Fethiye, the city with the hard to spell name… At least for me it is very hard to type the three vowels in a row, without having the h slip somewhere in between to break them up.
We arrived in the late afternoon and knew we would be leaving the next morning on a boat trip. Way to soon as it turns out, there is a lot to do in the area surrounding Fethiye and we didn’t really have the time for any of it.
While there is a lot to see and explore in the surroundings of Fethiye, the town itself is not as exciting. It has a very nice and large market, one for fake-whatever-you-need and one for food and supplies. The food market was lovely, I really enjoy seeing traditional markets with a huge quantity of colourful vegetables and fruits on display. In this case, it had an additional fish market and directly next to the the fish market there was a chain of restaurants which would prepare the fish you just bought.
We got swept up by a chatty waiter, who told us everything about his always positive tripadvisor ratings and lonely planet recommendations. Without internet there was little chance for us to confirm his claims, but he certainly knew all the right buzz words for today’s backpacker clientele. Disregarding his supposed internet fame, the restaurant was a tiny, family-run enterprise with a bunch of tables spread in the fruit-market. It had a nice vibe, so we sat down.
The next morning we learned that our boat was delayed and we weren’t supposed to board until 3pm. We had visited the markets and walked the town already, so we were looking for something else to do. We happened to have seen some old graves sitting in the mountains atop Fethiye and we decided to check them out. As it turns out, we had really already seen all that could be seen. The graves consist of a huge door, behind which a very tiny cave has been dug to put the person to rest. The bigger the door, the more important the person behind it.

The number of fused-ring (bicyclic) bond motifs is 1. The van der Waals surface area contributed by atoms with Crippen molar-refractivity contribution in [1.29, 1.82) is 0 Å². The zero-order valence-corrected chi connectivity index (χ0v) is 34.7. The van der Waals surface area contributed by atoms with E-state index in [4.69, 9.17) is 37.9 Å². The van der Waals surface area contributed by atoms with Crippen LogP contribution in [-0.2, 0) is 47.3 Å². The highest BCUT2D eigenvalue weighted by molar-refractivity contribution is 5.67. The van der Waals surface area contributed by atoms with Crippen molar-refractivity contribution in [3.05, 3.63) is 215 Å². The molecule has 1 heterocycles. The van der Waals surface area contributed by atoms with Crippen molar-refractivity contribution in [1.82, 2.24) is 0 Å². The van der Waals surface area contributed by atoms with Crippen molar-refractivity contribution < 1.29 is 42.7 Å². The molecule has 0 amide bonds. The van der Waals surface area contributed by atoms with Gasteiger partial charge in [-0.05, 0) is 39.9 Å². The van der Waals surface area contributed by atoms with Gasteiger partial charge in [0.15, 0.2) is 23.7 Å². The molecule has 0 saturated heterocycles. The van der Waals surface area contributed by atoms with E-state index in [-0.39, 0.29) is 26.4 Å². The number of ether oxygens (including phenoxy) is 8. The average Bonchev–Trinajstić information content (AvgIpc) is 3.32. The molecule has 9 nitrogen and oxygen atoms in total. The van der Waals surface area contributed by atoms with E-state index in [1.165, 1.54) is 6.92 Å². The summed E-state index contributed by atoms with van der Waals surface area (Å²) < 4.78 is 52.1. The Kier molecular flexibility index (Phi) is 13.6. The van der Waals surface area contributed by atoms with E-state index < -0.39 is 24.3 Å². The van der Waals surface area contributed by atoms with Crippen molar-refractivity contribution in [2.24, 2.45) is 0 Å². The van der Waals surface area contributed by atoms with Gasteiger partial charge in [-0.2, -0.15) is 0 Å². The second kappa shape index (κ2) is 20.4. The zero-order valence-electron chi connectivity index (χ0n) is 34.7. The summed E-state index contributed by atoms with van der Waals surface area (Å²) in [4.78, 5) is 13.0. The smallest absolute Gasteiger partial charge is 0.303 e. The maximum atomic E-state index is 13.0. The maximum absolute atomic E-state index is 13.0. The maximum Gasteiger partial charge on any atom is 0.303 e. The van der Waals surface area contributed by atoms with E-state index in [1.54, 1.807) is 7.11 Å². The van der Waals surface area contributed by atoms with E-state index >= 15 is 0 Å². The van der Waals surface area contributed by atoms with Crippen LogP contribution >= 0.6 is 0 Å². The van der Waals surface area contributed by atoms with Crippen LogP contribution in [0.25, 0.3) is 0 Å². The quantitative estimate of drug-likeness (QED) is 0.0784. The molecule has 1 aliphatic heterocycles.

Over the next few days we would see these type of graves a number of times, in more or less accessible parts of the islands. Always dug directly into the mountain, usually high above the water and commonly in groups of two to five.
In the afternoon we boarded the ship for a 3-day tour. Here is where it gets difficult: The cruise was totally not what we expected. It had been described as a sailing trip out on the open sea, what we got was a fake sailing boat with no sails but a motor and we never left the bay. To a point it was boring and monotone: We would drive ten minutes, make a break for a swim, drive ten minutes, stop for lunch, drive ten minutes, stop for a swim, drive ten minutes and make fast for the night. Along with 70 other boats.
The boat operator wasn’t really to blame for this. What I saw in their flyer mirrored quite closely what we got. The travel agency which sold us the trip had advertised it wrongly. During the trip, the captain and crew of the boat were really trying to make the best out of it. For one, we had some of the best food in all of Turkey on that trip, secondly the captain did pick more isolated spots after we complained about how crowded the first few stops were. As always company is everything, we got to know some very nice and interesting people on the trip, which made it totally worthwhile.